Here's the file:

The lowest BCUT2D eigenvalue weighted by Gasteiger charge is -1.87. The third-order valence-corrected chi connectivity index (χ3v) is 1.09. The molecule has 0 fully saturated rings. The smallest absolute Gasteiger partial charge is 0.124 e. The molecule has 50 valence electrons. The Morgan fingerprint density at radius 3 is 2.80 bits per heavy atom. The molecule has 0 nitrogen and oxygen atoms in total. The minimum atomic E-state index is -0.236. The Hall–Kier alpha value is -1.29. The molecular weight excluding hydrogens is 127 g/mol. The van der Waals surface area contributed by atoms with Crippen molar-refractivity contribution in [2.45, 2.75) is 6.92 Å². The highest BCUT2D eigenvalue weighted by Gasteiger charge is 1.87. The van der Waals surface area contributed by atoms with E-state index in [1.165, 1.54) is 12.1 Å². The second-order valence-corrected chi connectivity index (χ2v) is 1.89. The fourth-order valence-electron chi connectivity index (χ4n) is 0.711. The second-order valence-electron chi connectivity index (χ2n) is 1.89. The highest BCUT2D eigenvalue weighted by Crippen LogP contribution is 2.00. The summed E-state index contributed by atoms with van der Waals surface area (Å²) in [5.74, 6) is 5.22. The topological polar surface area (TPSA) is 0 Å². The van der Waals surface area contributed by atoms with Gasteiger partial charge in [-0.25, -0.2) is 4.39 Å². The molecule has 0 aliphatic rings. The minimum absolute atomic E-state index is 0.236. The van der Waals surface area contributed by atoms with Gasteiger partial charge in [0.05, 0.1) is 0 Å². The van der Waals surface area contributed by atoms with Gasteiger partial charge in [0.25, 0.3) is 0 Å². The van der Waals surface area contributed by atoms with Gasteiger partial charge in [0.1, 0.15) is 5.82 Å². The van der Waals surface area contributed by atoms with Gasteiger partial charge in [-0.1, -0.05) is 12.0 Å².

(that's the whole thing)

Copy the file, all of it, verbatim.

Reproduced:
The lowest BCUT2D eigenvalue weighted by Gasteiger charge is -1.87. The third-order valence-corrected chi connectivity index (χ3v) is 1.09. The molecule has 0 fully saturated rings. The smallest absolute Gasteiger partial charge is 0.124 e. The molecule has 50 valence electrons. The Morgan fingerprint density at radius 3 is 2.80 bits per heavy atom. The molecule has 0 nitrogen and oxygen atoms in total. The minimum atomic E-state index is -0.236. The Hall–Kier alpha value is -1.29. The molecular weight excluding hydrogens is 127 g/mol. The van der Waals surface area contributed by atoms with Crippen molar-refractivity contribution in [2.45, 2.75) is 6.92 Å². The highest BCUT2D eigenvalue weighted by Gasteiger charge is 1.87. The van der Waals surface area contributed by atoms with E-state index in [1.165, 1.54) is 12.1 Å². The second-order valence-corrected chi connectivity index (χ2v) is 1.89. The fourth-order valence-electron chi connectivity index (χ4n) is 0.711. The second-order valence-electron chi connectivity index (χ2n) is 1.89. The highest BCUT2D eigenvalue weighted by Crippen LogP contribution is 2.00. The summed E-state index contributed by atoms with van der Waals surface area (Å²) in [5.74, 6) is 5.22. The topological polar surface area (TPSA) is 0 Å². The van der Waals surface area contributed by atoms with Gasteiger partial charge in [-0.25, -0.2) is 4.39 Å². The molecule has 0 aliphatic rings. The minimum absolute atomic E-state index is 0.236. The van der Waals surface area contributed by atoms with Gasteiger partial charge in [0.05, 0.1) is 0 Å². The van der Waals surface area contributed by atoms with Gasteiger partial charge in [0.25, 0.3) is 0 Å². The van der Waals surface area contributed by atoms with Gasteiger partial charge in [0.1, 0.15) is 5.82 Å². The van der Waals surface area contributed by atoms with Gasteiger partial charge in [-0.1, -0.05) is 12.0 Å².